Dublin City gives bicycle share firm end-of-month deadline to launch

— City council has added 1,900 bicycle spaces.

Stationless bicycle share company Urbo has been given a deadline of the end of September to launch in Dublin.

Dublin City Council officials said that the company has until the end of the month — 11 days from now — to start a semi-stationless bicycle rental service on the streets of Dublin.

The licences require that the bicycles be locked to official bicycle parking stands and the companies pay fees which go towards funding new bicycle stands. The council said that it has provided 1,900 spaces, with two spaces per bicycle stand.

At the start of August, a council spokeswoman said: “Urbo’s launch has been delayed as they have certain technical difficulties yet to overcome. The Council met with Urbo last Friday to discuss these issues and have allowedUrbo further time to overcome these issues.”

This week, a city council spokeswoman added: “Urbo have not, as yet, commenced operations in Dublin. The Council has given Urbo a deadline of up to the end of September to commence operations.”

In August, spokesman for Urbo, Kealan Morrissey, said: “As you can probably see from our social media we have pulled the fleet in Ipswich to upgrade the software and hardware, few lessons hard learned that we want to address before progressing with this project.”

The company did not reply to a request for comment this week.

Previously Urbo pulled out of other London boroughs after they said the areas were “no longer suitable” for the company’s business and that the challenges “scaling up were greater than anticipated.”

Urbo was licensed to launch in May in Dublin and then the company then said it would launch in July, but it failed to launch on both occasions.

UK reports said that Urbo was bought by An Rothar Nuathe, the company which runs the Cork, Galway and Limrick bicycle share schemes,  but IrishCycle.com was told by a Urbo spokesman for the company that the two companies only have common directorships between them.

Bleeperbikes up to 450 bicycles

The council also confirmed that Bleeperbikes currently have 450 permits for bikes — that’s an increase from the 300 at the start of August, but still noticeably less than a third of the 1,580 number of DublinBikes and stationless bicycles are spread far thinner across a much large area of the city.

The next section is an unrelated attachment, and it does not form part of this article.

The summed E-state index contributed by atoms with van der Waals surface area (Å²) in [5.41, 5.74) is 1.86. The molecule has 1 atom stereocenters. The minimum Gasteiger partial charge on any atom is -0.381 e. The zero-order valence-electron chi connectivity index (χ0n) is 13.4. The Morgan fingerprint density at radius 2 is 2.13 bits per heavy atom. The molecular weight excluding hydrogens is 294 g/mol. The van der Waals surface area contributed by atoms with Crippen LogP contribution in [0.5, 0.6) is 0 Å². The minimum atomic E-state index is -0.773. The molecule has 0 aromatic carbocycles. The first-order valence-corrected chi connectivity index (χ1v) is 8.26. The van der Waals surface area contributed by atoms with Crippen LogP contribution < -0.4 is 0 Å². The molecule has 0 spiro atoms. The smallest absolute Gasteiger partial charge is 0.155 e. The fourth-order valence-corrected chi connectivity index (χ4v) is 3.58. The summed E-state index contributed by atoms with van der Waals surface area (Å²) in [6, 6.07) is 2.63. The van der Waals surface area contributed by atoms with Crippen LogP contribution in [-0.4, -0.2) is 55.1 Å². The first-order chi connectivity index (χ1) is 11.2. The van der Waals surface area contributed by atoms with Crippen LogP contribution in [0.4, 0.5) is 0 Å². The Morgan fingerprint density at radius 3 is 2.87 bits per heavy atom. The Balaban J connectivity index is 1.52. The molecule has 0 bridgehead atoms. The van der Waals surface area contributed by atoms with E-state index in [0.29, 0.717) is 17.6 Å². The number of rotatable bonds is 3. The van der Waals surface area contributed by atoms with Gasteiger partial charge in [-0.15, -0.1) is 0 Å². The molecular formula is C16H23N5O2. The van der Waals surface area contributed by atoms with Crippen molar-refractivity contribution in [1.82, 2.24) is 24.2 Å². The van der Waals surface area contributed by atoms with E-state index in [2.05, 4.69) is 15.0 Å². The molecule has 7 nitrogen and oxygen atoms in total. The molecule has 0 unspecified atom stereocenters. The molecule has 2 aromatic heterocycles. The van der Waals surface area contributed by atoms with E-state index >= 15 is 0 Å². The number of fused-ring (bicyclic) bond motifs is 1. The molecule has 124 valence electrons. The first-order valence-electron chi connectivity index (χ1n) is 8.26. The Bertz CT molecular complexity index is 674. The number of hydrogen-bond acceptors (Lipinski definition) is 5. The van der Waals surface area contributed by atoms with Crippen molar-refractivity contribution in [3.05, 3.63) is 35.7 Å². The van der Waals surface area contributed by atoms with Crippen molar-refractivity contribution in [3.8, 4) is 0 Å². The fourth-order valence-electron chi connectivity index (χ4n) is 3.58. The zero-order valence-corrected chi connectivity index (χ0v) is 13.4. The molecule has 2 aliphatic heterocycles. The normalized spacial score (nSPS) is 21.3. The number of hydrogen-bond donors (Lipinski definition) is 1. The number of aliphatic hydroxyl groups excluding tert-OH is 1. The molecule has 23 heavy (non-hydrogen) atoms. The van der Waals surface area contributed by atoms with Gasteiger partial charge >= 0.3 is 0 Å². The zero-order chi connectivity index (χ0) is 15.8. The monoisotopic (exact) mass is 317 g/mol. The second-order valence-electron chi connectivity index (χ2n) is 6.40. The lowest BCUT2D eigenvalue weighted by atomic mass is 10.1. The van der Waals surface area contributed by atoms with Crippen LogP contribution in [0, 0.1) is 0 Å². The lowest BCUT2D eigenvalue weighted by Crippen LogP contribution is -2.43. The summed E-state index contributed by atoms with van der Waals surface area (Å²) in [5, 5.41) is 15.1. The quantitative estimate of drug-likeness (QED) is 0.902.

At the recent Dublin City transport committee meeting, city official, Kevin Meade called Bleeperbikes “a huge success” and that they have no problem increasing the number of bicycles licences the company has.

Cllr Kieran Binchy (FG) said that “unlike DublinBikes a few of the Bleeperbikes have been thrown off bridges” because the bicycles often aren’t locked to anything, but he said that company was very responsive and good at communication on Twitter.

Cllr Patrick Costello (Greens) said that the city needs much more new bicycle parking. Meade said that the council did not want to take away from public bicycle parking and so have rolled out in excess of four times of new bicycle parking

Parking on footpath or on the road

Cllr Mannix Flynn (independent) complained that the new bicycle stands relating to bicycle share was taking up limited footpath space, but council officials said that all of the bicycle parking spaces provided as part of the stationless bicycle share project are on the roadway.

Cllr Paddy McCartan (FG) said it was also said that the record “should be set straight” that the new bicycle stands were mostly being provided on the road, but Cllr Flynn said “go down the street and open your eyes to see the new bicycle stands.” He referred to new stands on Georges Street.



  1. Great of course that more people are cycling. I noticed Dublin City Councils summer tweet that they provided a substantial number of new bike stands. However if these are to be sequestered and taken up by an increasing number of ‘stationless’ bikes.. What for the rest of us!? … Net increase .. Not much!

  2. I’m shocked to see that staunch supporter of cycling Mannix Flynn making apparently baseless criticism of this. I’m sure there must be tons of examples of him complaining about lack of enforcement regarding cars parked up on the footpath right? I mean, otherwise, you’d think he was just against everything to do with cycling…

    I have noted a couple of occassions when there was no space at bike racks and a space was taken up by a bleeper bike but in fact those things are a pretty rare sight in my experience. I doubt the idea that you can walk out of your house or work, find a bike nearby and just cycle is real. Not with the numbers there are at the moment.

    I was cycling behind one the other day and it was rattling and creaking like a 20 year old rust bucket. I’ll be interested to see a review after they’ve been on the streets for a year to see how the “no maintenance required” part of the plan is working out.

    I assume that if Urbo can’t launch the council is going to aware the licence to another provider.

  3. Sad to hear Urbo might not be launching. Really like the Bleeperbike service, but the bikes are far too heavy and slow — you’d nearly be quicker walking sometimes, even on a flat surface. Had high hopes that Urbo might have a lighter fleet.


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